• 13. Standard of Large-scale Disaster Classification Death Toll Direct Disaster Index Intensity ( person Economics area Type (frequency) ) Losses ( km2 ) ( billon ) Large-Scale 7.0 ( magnitude ) or ≧10,000 ≧1,000.0 ≧100,000.0 Disaster >1/100a Big Disaster 6.5-7.0 ( magnitude ) 10,000.0- 1,000-9,999 100.0-999.0 Or 1/50a-1/100a 99,999.0 Medium Disaster 6.0-6.5 ( magnitude ) 1,000.0- 100-999 10.0-99.0 Or 1/10a-1/50a 9,999.0 Small Disaster <6.0 ( magnitude ) or < ≤99 ≤9.0 ≤999.0 1/10a Notes: (1) The standard for different disaster grades shall meet any two of the items for the index; (2) Dead population includes the population killed and the population missing for more than 1 month; (3) The direct property loss means the value of properties actually damaged in the year due to the disaster; (4) Disaster area refers to the disaster area with human casualties or property loss or damaged ecological systemdue to the disaster.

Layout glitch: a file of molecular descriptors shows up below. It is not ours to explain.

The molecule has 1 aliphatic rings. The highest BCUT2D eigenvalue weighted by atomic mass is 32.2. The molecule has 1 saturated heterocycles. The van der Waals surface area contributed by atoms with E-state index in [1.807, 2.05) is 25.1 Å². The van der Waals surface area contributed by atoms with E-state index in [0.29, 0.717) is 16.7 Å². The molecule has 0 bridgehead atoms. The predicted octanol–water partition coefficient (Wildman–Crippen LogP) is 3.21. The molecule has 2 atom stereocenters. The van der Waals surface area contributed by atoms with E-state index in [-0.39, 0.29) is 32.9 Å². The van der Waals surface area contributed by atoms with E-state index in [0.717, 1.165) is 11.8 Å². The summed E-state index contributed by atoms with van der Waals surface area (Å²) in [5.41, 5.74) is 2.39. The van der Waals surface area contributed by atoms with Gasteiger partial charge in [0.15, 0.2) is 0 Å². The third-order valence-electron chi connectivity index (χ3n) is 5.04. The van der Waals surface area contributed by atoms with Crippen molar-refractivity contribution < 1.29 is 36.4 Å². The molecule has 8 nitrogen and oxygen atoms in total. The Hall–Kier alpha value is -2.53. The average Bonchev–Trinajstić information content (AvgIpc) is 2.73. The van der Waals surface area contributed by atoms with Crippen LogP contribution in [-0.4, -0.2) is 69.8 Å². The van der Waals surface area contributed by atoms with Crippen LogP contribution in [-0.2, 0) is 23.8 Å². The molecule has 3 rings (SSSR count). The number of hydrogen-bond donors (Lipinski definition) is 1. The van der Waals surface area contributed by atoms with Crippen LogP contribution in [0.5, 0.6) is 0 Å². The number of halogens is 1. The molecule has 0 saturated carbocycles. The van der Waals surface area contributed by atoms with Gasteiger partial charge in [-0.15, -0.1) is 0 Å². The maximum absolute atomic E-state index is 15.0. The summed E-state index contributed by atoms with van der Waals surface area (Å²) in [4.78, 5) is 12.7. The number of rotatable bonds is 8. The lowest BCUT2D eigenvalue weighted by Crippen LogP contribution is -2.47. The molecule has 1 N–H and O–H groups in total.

• 14. Cases of Worldwide LSDs (1989-2011) EconomicYear Disaster Name Intensity (frequency) Death Toll (persons) Affected Area (104km2) Losses (100M RMB) RMB) Kobe Earthquake1995 7.3 6,434 dead Approx. 12.0 7,175.0 Disaster in Japan Yangtze River Basin1998 Flood in China 1/50a-1/100a 1,562 persons dead 22.3 1,070.02003 European Heat Wave 1/50a-1/100a 37,451 persons dead Approx. 100.0 1,300.0 Indian Ocean 800km coastal line serious 230,210 persons dead2004 Earthquake-Tsunami 8.9 damaged, deep into the Approx. 70.0 45,752 persons missing Disaster inland by 5km Hurricane Katrina in2005 1/100a 1,300 persons dead Approx. 40.0 Approx. 8,750.0 USA Kashmir Earthquake in2005 7.6 About 80,000 persons dead Approx. 20.0 Approx. 350.0 South Asia Burma Hurricane 78,000 persons dead2008 1/50a-1/100a Approx. 20.0 Approx. 280.0 Disaster 56,000 persons missing Freezing Rain & Snow 129 persons dead2008 Disaster in Southern 1/50a-1/100a Approx. 100.0 1516.5 4 persons missing China Wenchuan Earthquake 69,227 persons dead2008 8.0 Approx. 50.0 8,500.0-9,000.0 Disaster in China 17,923 persons missing2010 Haiti earthquake 7.3 225,000persons dead 6,361.3 14,063 persons dead2011 East Japan earthquake 9.0 14,949.1 13,691 persons missing